The Two-phone Solution Doubles the Pain, Not the Pleasure

co-authored by Dr. Stephen Bryen, Chairman Ziklag Systems

As the Wall Street Journal reports, many people are using two cellphones today -- one for work, the other for pleasure. Mostly they are doing it because they want to keep their personal affairs separate from business, and sometimes because their employer does not want them to use the business-supplied cellphone for anything other than business-related calls, messages and activities. Samsung, in trying to solve the problem, has come out with something called Knox, which is a two-phone system on a single platform. But Knox also does not solve the real problem, maybe even worsening it, because users have to be willing to be unusually disciplined when using the phone.

From a narrow business point of view, having two separate phones (one you pay for yourself, and one I, the Business, pays for) makes sense. It keeps the distinction between business and personal use seemingly clear.

Unfortunately, the line between business and personal is getting less clear on a daily basis. As wireless and mobility tools replace fixed telephone lines and hard wired computer hook ups, people are expected to be available all the time, sometimes approaching the fearsome 24/7.
For the individual this means less time for personal activity. For the business it means more accessibility to employees, "on demand." And business is, for the most part, not paying anything additional for the greater access it has to its people. So mobility has created greater availability and, in employment terms, it is cost effective and a victory for the enterprise pocketbook.

Aside from the impact this has on individuals who are trying to live separately from their jobs, it also has an impact on security. The security rub has implications for the individual and the business.

Mobile devices are increasingly powerful, increasingly connected (today including most of the world), increasingly cheap to operate (even though you might not think so when you get your monthly bill), and increasingly risky.

The risk comes from the weak protection of mobile systems and devices. All of them can be exploited by hackers, competitors and governments, and very easily. Need proof?
Just ask German Chancellor Angela Merkel. She went through five different model smartphones supplied to her by the German secret services and thought to be hardened and secure. NSA hacked the whole lot, one by one.

Now think of Mrs. Merkel as having two smartphones. One for her government work, the other for her personal life. In fact, it is very likely she has two, or even more, phones in her handbag or briefcase. Which one to use, which one to say something indiscreet on, which one to talk to a too close friend, all of them giving away her location available at any moment, not only to NSA or GCHQ in Britain, to other Governments (e.g., the Kremlin), but even to a terrorist?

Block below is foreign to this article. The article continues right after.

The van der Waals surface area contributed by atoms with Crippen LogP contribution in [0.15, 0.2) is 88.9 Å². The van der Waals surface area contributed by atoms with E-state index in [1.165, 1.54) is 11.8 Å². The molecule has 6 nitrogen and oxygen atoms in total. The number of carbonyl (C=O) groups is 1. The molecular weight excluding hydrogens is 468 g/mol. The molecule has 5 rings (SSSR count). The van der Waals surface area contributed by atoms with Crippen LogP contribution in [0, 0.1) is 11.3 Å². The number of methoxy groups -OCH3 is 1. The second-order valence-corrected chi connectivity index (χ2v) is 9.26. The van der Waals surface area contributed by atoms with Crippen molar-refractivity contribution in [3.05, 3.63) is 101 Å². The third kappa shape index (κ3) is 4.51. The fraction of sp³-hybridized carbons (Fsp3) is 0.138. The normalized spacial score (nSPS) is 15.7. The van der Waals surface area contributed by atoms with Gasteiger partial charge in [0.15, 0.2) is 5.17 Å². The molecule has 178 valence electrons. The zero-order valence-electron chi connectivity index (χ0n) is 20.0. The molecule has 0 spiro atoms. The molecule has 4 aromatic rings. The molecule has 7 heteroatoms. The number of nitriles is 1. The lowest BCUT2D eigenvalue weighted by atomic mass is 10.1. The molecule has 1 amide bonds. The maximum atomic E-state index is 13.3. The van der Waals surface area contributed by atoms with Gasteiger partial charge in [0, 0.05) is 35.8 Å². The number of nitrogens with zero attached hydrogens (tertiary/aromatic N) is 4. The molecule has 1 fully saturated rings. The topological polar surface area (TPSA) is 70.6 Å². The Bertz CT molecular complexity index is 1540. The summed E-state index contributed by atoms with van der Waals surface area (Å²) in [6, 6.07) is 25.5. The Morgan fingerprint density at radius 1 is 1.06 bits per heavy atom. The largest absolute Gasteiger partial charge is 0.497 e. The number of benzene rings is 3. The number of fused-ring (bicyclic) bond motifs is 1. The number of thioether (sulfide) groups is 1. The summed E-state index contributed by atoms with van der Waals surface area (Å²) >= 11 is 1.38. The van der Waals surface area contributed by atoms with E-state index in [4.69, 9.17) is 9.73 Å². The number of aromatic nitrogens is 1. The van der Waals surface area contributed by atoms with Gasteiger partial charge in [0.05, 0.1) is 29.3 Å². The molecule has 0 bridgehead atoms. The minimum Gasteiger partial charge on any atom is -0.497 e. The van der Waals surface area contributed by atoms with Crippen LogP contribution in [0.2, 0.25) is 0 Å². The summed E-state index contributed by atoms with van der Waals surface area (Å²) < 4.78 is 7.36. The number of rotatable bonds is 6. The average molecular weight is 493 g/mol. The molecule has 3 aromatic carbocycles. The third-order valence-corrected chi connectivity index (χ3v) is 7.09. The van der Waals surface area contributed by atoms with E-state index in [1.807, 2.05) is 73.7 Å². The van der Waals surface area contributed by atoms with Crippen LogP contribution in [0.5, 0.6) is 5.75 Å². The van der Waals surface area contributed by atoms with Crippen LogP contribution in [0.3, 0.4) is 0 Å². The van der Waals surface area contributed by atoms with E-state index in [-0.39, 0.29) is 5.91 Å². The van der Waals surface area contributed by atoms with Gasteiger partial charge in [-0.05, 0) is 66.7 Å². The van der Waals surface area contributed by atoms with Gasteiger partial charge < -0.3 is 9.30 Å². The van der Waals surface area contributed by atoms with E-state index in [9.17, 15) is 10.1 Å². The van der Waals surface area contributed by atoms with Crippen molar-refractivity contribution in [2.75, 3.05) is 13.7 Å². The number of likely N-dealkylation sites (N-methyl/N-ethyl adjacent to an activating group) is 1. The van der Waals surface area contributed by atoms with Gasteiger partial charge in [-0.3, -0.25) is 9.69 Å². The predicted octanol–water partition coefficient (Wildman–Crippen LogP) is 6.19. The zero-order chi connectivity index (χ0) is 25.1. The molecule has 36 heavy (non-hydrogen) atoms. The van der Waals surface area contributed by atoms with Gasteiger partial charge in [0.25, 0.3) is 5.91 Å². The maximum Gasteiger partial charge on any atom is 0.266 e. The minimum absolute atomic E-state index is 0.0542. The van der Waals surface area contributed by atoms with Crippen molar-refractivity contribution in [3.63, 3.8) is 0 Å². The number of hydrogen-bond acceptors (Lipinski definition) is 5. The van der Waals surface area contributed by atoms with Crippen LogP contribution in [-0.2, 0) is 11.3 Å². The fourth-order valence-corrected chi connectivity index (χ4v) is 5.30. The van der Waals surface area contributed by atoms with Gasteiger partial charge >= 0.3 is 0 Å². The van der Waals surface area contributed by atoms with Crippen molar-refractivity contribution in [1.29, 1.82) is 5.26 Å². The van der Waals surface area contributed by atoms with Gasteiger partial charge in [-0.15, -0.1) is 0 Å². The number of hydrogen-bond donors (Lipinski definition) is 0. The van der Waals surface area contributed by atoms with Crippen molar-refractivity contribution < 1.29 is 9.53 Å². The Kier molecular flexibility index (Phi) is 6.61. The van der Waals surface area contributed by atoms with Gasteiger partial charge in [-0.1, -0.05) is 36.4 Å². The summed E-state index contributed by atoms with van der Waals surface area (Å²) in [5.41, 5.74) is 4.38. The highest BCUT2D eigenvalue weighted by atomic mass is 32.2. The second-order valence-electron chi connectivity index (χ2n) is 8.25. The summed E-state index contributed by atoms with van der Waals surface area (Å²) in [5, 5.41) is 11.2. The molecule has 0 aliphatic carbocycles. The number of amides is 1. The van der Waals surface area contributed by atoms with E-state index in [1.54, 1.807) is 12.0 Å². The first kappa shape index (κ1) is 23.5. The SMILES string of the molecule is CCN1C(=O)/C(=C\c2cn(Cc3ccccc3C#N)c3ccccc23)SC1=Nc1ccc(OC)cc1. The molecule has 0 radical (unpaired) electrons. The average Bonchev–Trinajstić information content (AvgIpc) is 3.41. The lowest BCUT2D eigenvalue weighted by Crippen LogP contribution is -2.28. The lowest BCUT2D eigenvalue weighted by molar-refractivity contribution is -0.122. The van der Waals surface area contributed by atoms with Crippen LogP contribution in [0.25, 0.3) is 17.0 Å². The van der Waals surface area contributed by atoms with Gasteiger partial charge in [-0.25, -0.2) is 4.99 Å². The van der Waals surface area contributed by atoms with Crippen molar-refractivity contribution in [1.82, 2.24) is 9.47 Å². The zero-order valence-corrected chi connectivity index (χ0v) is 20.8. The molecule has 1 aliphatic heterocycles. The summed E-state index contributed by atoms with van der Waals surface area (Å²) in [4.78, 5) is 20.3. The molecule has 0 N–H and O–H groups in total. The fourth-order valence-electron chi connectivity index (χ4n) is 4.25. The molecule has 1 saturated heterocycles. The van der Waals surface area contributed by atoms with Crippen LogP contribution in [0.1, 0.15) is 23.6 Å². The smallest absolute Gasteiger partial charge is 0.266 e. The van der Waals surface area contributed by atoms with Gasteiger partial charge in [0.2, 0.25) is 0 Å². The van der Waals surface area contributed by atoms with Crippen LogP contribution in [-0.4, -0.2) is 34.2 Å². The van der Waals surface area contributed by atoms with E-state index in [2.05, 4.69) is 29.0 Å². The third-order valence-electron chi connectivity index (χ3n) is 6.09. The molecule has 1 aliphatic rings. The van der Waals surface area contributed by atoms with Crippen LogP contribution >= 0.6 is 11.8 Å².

Even if you never switch on a smartphone, it can be a menace. That is because today's spy-bots and malware can be inserted into your phone, and can turn on and record meetings and conversations without you knowing it. Getting malware off your phone is not easy, because it is hard to identify. Many times it looks like a normal program with a name you know, but underneath the normal program the spyware is lurking and working.

When you have a so-called business and personal phone, the risk quickly doubles. That's because, while many businesses try to limit what can be done with business supplied (or government supplied) smartphones, your personal phone operates according to how you use it, not how your business wants you to do so. And as many enterprises, who want to avoid even greater operating costs, rely on Bring Your Own Device (BYOD), the risks grows exponentially because there is no longer any modicum of management of the smartphones brought into the business space, or used to reach employees who are available in off hours or off campus.

Some businesses may be thinking of banning personal phones, effectively prohibiting BYOD. But this is very hard to enforce, and the incentives are only negative ones. Business and government can, and should, think of offering their employees security systems that can be installed on their personal phones, and in the end this may be the policy that works best.

But we are not there yet, mostly because of the paucity of effective solutions. There is a lot of jabber about this or that anti-virus program, but most of them have not proven capable of protecting a mobile device. Few businesses, therefore, have looked at this solution as satisfactory.

One idea that may gain a lot of interest (full disclosure: it is a product we have developed), called Office Anti-Spy, turns off the offending parts of the smartphone in the office environment, making it safe, while not blocking personal phone calls or text messages. This means the user gets even, in a curious way, with the enterprise by being able to stay in touch with family and friends. In effect, it is a reverse compensation for allowing the enterprise (whether business, organizational or government) to call you when you are home, out on a date, or at dinner or the movies. Office Anti-Spy is an out of the box way to solve a menacing problem.

Otherwise there are few ways you can be sure you are not being bugged or spied on. One tip off, and worth checking out, is whether you find your mobile phone surprisingly warm, or even hot, at times when you really were not using it for much of anything, or even if it has been ostensibly turned "off." If you have a hot phone, you may have a hot problem. Go to your phone provider or your security officer for help.